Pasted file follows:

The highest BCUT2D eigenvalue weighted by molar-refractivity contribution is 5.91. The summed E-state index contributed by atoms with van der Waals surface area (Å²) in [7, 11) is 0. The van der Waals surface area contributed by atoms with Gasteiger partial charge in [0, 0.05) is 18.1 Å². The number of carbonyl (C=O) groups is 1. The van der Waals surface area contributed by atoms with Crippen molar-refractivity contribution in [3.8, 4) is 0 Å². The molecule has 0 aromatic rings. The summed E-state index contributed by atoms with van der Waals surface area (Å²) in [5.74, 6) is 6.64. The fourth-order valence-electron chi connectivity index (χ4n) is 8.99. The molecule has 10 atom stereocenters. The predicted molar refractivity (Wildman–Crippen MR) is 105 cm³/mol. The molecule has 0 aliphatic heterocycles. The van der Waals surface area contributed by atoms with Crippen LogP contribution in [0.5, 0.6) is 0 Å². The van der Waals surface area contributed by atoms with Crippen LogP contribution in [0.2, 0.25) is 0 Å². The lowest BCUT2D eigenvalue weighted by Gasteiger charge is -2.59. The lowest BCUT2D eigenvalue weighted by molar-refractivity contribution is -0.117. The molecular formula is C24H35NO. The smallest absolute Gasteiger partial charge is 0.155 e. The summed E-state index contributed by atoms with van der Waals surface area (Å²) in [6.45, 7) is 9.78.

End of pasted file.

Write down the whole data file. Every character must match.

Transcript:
The highest BCUT2D eigenvalue weighted by molar-refractivity contribution is 5.91. The summed E-state index contributed by atoms with van der Waals surface area (Å²) in [7, 11) is 0. The van der Waals surface area contributed by atoms with Gasteiger partial charge in [0, 0.05) is 18.1 Å². The number of carbonyl (C=O) groups is 1. The van der Waals surface area contributed by atoms with Crippen molar-refractivity contribution in [3.8, 4) is 0 Å². The molecule has 0 aromatic rings. The summed E-state index contributed by atoms with van der Waals surface area (Å²) in [5.74, 6) is 6.64. The fourth-order valence-electron chi connectivity index (χ4n) is 8.99. The molecule has 10 atom stereocenters. The predicted molar refractivity (Wildman–Crippen MR) is 105 cm³/mol. The molecule has 0 aliphatic heterocycles. The van der Waals surface area contributed by atoms with Crippen LogP contribution in [0.5, 0.6) is 0 Å². The van der Waals surface area contributed by atoms with Crippen LogP contribution in [0.2, 0.25) is 0 Å². The lowest BCUT2D eigenvalue weighted by Gasteiger charge is -2.59. The lowest BCUT2D eigenvalue weighted by molar-refractivity contribution is -0.117. The molecular formula is C24H35NO. The smallest absolute Gasteiger partial charge is 0.155 e. The summed E-state index contributed by atoms with van der Waals surface area (Å²) in [6.45, 7) is 9.78.